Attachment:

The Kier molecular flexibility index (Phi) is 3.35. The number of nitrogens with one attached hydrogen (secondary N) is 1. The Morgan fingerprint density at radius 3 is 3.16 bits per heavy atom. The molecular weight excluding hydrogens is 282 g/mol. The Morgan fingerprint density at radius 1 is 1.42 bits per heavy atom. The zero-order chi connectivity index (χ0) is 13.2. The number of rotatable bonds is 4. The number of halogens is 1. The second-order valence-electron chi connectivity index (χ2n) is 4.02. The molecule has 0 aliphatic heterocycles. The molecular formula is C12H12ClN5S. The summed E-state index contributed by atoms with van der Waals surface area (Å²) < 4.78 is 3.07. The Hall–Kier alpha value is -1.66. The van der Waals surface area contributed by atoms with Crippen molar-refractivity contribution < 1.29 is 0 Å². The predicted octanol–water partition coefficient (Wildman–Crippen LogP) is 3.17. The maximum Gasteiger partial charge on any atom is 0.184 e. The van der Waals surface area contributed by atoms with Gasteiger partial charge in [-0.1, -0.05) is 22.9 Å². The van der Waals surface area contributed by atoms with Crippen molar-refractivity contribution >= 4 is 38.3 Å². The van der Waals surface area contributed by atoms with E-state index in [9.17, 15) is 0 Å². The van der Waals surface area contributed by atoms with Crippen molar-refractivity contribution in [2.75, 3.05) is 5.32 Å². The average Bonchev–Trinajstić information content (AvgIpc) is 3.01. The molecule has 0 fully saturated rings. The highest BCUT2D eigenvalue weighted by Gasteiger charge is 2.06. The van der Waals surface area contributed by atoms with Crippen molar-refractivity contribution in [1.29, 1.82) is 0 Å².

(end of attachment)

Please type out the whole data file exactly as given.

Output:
The Kier molecular flexibility index (Phi) is 3.35. The number of nitrogens with one attached hydrogen (secondary N) is 1. The Morgan fingerprint density at radius 3 is 3.16 bits per heavy atom. The molecular weight excluding hydrogens is 282 g/mol. The Morgan fingerprint density at radius 1 is 1.42 bits per heavy atom. The zero-order chi connectivity index (χ0) is 13.2. The number of rotatable bonds is 4. The number of halogens is 1. The second-order valence-electron chi connectivity index (χ2n) is 4.02. The molecule has 0 aliphatic heterocycles. The molecular formula is C12H12ClN5S. The summed E-state index contributed by atoms with van der Waals surface area (Å²) < 4.78 is 3.07. The Hall–Kier alpha value is -1.66. The van der Waals surface area contributed by atoms with Crippen molar-refractivity contribution < 1.29 is 0 Å². The predicted octanol–water partition coefficient (Wildman–Crippen LogP) is 3.17. The maximum Gasteiger partial charge on any atom is 0.184 e. The van der Waals surface area contributed by atoms with Gasteiger partial charge in [-0.1, -0.05) is 22.9 Å². The van der Waals surface area contributed by atoms with Crippen molar-refractivity contribution >= 4 is 38.3 Å². The van der Waals surface area contributed by atoms with E-state index in [9.17, 15) is 0 Å². The van der Waals surface area contributed by atoms with Crippen molar-refractivity contribution in [2.75, 3.05) is 5.32 Å². The average Bonchev–Trinajstić information content (AvgIpc) is 3.01. The molecule has 0 fully saturated rings. The highest BCUT2D eigenvalue weighted by Gasteiger charge is 2.06. The van der Waals surface area contributed by atoms with Crippen molar-refractivity contribution in [1.29, 1.82) is 0 Å².